How Long Does It Take to Become a Pilot

Once you discover your passion and purpose in life, it is exciting. Anything that stands between you and your goal is an obstacle that you want to plow through – often as quickly as possible.

Does this sound like you? Are you imagining what it will be like to sit in that cockpit, your hands on the controls? Good. You have a vision for your life – that is step 1. Now step 2 is putting a plan in place to make your vision a reality.

Maybe you are just starting out and haven’t even signed up for your first flight lesson yet. You may not even know what type of pilot’s license you need to get. Good – you’re in the right place.

Already have your private pilot’s license and want to become an airline pilot? We’ve got you covered too.

Together we will sift through the requirements, cost, timeline and options for achieving your dreams.

Ready to take that first step?

Let’s go!

A twin engine aircraft parked on the tarmac - Pilot MallHow Many Hours of Training Do I Need to Get My Pilot’s License?

Naturally to earn more advanced licenses, you will have to log more flight time. You will also need to pass an FAA aeronautical knowledge test, a practical test (except for at the initial level) and a medical exam.

How Long Does it Take to Become a Pilot?

Your end flight goals are what will determine the type of pilot’s license you need to work towards.

The FAA issues 7 different levels of pilot licenses ranging from a student pilot certificate up to an airline transport pilot. Let’s review each so you can decide which you will need to earn.

open door of a piper aircraft - Pilot Mall

1. Student Pilot Certificate

Think of this as the equivalent to a learner’s permit for driving a car. Every pilot will need to obtain this certificate first in order to take flight lessons.

2. Sport Pilot Certificate

Earn this certificate if your end goal is to be able to fly light-sport aircraft (LSA) like the Icon A5.

(NOTE: Try our step-by-step guide to become a Sport Pilot.)

  • Complete 20 hours of flight time (15 with instructor and 5 solo)

3. Recreational Pilot Certificate

The recreational pilot certificate was introduced in 2014 as a hybrid between a sport pilot certificate and a private pilot’s license.

A recreational license lets you fly light, single engine-aircraft with certain restrictions. Recreational pilots can fly in the daytime, within 50 nautical miles of their originating airport. They must avoid controlled airspace and towered airports.

  • Must be at least 17 years old (16 for gliders or balloons)
  • Must have either a student pilot certificate or a sport pilot certificate
  • Complete 30 hours of flight time (Must have 15 with instructor, 3 solo, 2 cross-country flight – greater than 25 NM)

4. Private Pilot Certificate

Most pilots go from their student pilot certificate to earning a private pilot certificate. This is like a standard driver’s license on land. With this certificate, you can fly most airplanes as long as you aren’t being paid for your piloting.

  • Must be at least 17 years old
  • Complete 40 hours of flight time in a single-engine airplane (Including a minimum of 20 hours with instructor on specific areas of operations and 10 hours of solo time also on specific areas of operations)

5. Commercial Pilot Certificate

If you want to get paid to fly, the commercial pilot certificate is the place to start. With this license, you can be paid to freight planes, fly charters and tow banners.

  • Must be at least 18 years old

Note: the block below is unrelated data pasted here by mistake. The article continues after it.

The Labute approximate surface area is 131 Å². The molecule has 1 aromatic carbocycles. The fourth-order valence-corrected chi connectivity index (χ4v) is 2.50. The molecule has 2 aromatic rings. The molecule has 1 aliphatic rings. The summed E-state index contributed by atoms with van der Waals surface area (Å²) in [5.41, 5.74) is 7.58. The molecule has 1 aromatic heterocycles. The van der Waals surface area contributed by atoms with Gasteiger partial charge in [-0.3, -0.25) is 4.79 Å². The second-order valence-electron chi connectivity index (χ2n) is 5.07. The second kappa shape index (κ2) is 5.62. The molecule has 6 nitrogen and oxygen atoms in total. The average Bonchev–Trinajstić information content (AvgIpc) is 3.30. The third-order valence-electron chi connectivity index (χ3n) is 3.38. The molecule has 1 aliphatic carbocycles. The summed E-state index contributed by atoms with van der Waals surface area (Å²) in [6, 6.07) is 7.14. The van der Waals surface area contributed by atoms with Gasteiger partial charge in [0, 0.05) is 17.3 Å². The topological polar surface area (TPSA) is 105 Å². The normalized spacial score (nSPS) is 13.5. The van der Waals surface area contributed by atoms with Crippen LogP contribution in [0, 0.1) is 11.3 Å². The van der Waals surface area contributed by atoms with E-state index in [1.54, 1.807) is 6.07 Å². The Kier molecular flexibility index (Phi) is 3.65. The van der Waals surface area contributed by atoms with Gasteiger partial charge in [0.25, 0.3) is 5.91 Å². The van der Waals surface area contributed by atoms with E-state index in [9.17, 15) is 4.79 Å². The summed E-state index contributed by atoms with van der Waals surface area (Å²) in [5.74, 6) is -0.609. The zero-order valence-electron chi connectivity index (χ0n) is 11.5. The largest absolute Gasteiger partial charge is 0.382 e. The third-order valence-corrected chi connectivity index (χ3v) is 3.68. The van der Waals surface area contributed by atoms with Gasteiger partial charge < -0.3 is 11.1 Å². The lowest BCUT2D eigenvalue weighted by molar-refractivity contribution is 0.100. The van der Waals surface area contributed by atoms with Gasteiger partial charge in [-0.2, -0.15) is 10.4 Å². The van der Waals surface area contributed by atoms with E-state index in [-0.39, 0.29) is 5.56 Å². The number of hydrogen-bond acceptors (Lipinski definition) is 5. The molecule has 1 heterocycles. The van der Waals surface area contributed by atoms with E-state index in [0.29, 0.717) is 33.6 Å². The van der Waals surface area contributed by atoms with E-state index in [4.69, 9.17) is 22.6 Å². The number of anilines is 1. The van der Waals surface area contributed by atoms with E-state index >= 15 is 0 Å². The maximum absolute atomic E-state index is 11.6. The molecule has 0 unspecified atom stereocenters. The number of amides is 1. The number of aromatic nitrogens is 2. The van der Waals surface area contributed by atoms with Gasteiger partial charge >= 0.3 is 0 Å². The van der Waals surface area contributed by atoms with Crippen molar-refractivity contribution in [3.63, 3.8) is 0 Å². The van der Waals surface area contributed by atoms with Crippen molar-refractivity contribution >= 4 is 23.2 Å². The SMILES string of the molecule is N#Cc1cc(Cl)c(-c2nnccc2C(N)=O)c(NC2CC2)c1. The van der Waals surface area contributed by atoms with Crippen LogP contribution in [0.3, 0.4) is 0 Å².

• Must already have a private pilot license
  • Must have logged at least 250 hours of flight time (including 100 in powered aircraft and 100 pilot-in-command training)

6. Flight Instructor Certificate

A flight instructor certificate is a good option for those who enjoy teaching and earning money while adding to their flight hours.

  • Must be at least 18 years old
  • Must already have either a commercial pilot certificate or an airline transport pilot (ATP) certificate
  • Pass FAA Certified Flight Instructor Knowledge exam
  • Must hold an instrument rating in desired category and class of plane

7.      Airline Transport Pilot Certificate (ATP)

The most advanced pilot certificate available is for airline transport. If your dream is to be an airline pilot, this is the certificate you will need.

  • Must be at least 23 years old
  • Must already have a commercial pilot certificate
  • Must have logged at least 1,500 total hours of flight time (including 250 hours as pilot-in-command)

military pilot at the cockpit - Pilot Mall

How Much Will It Cost to Get my Pilot’s License?

Now that you know which certification you need and what it will take to earn it, the next question is, “How much will it cost?”

Of course, there is no precise answer because it depends on variables like:

  • Whether you choose to go the civilian or military training route
  • Whether you attend a college, university, professional flight school or local flight school
  • The cost of flight time and aircraft rentals in your location
  • How you are financing your tuition and if you are paying interest

That said, here are some high-level estimates* to get you started:

  • Sport: $3,000-$5,000
  • Recreational: $6,000-$7,700
  • Private: $6,500-$15,000
  • Commercial: $3,000 add-on to existing private rating
  • Flight Instructor: $8,000-$12,000+, additional $5,000+ for instrument rating
  • Airline Transport: $30,000 (private + instrument + commercial + airline transport)


a commercial pilot in the cockpit - Pilot Mall

How Long Does It Take to Become a Pilot?

If you are in a hurry to become a pilot, you may be wondering exactly how long it is going to take. Here’s the thing – the timing is flexible based on your choice of schooling.

The fastest way to become an airline pilot is to enroll in an accelerated training program. A well-known example of this type of training model is the Airline Career Pilot Program through ATP Flight School.

For a flat rate of $81,000, dedicated students can go through the training program in as little as 9 months.

When you graduate, you will have earned your private and commercial pilots licenses along with your certified flight instructor (CFI) and multi-engine ratings.